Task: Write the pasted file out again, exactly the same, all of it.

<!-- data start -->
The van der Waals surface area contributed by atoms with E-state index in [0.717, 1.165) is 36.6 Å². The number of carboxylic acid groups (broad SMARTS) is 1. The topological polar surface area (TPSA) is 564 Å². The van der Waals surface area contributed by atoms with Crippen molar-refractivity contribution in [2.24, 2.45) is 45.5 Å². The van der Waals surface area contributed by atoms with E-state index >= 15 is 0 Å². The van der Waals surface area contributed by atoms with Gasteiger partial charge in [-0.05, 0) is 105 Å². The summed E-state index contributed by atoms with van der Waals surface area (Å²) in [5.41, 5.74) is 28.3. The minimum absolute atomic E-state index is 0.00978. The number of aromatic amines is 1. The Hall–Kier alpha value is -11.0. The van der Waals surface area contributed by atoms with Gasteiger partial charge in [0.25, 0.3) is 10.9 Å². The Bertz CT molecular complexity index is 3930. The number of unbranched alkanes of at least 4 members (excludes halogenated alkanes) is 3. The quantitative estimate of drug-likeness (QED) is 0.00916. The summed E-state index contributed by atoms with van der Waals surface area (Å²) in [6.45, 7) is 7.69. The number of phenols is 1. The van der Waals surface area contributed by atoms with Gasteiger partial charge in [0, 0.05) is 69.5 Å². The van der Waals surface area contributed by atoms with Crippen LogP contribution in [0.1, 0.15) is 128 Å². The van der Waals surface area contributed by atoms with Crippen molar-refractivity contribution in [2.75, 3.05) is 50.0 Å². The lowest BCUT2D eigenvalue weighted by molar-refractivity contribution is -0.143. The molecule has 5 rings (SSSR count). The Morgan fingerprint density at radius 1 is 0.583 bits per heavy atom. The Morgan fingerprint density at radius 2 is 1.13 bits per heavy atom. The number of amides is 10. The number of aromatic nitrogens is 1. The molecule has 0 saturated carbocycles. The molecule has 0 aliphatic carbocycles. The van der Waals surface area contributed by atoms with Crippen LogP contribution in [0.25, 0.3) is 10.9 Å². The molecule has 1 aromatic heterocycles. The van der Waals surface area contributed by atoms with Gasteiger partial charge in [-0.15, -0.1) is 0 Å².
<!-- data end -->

The van der Waals surface area contributed by atoms with E-state index in [0.717, 1.165) is 36.6 Å². The number of carboxylic acid groups (broad SMARTS) is 1. The topological polar surface area (TPSA) is 564 Å². The van der Waals surface area contributed by atoms with Crippen molar-refractivity contribution in [2.24, 2.45) is 45.5 Å². The van der Waals surface area contributed by atoms with E-state index >= 15 is 0 Å². The van der Waals surface area contributed by atoms with Gasteiger partial charge in [-0.05, 0) is 105 Å². The summed E-state index contributed by atoms with van der Waals surface area (Å²) in [5.41, 5.74) is 28.3. The minimum absolute atomic E-state index is 0.00978. The number of aromatic amines is 1. The Hall–Kier alpha value is -11.0. The van der Waals surface area contributed by atoms with Gasteiger partial charge in [0.25, 0.3) is 10.9 Å². The Bertz CT molecular complexity index is 3930. The number of unbranched alkanes of at least 4 members (excludes halogenated alkanes) is 3. The quantitative estimate of drug-likeness (QED) is 0.00916. The summed E-state index contributed by atoms with van der Waals surface area (Å²) in [6.45, 7) is 7.69. The number of phenols is 1. The van der Waals surface area contributed by atoms with Gasteiger partial charge in [0, 0.05) is 69.5 Å². The van der Waals surface area contributed by atoms with Crippen LogP contribution in [0.1, 0.15) is 128 Å². The van der Waals surface area contributed by atoms with Crippen molar-refractivity contribution in [2.75, 3.05) is 50.0 Å². The lowest BCUT2D eigenvalue weighted by molar-refractivity contribution is -0.143. The molecule has 5 rings (SSSR count). The Morgan fingerprint density at radius 1 is 0.583 bits per heavy atom. The Morgan fingerprint density at radius 2 is 1.13 bits per heavy atom. The number of amides is 10. The number of aromatic nitrogens is 1. The molecule has 0 saturated carbocycles. The molecule has 0 aliphatic carbocycles. The van der Waals surface area contributed by atoms with Crippen LogP contribution in [0.25, 0.3) is 10.9 Å². The molecule has 1 aromatic heterocycles. The van der Waals surface area contributed by atoms with Gasteiger partial charge in [-0.15, -0.1) is 0 Å².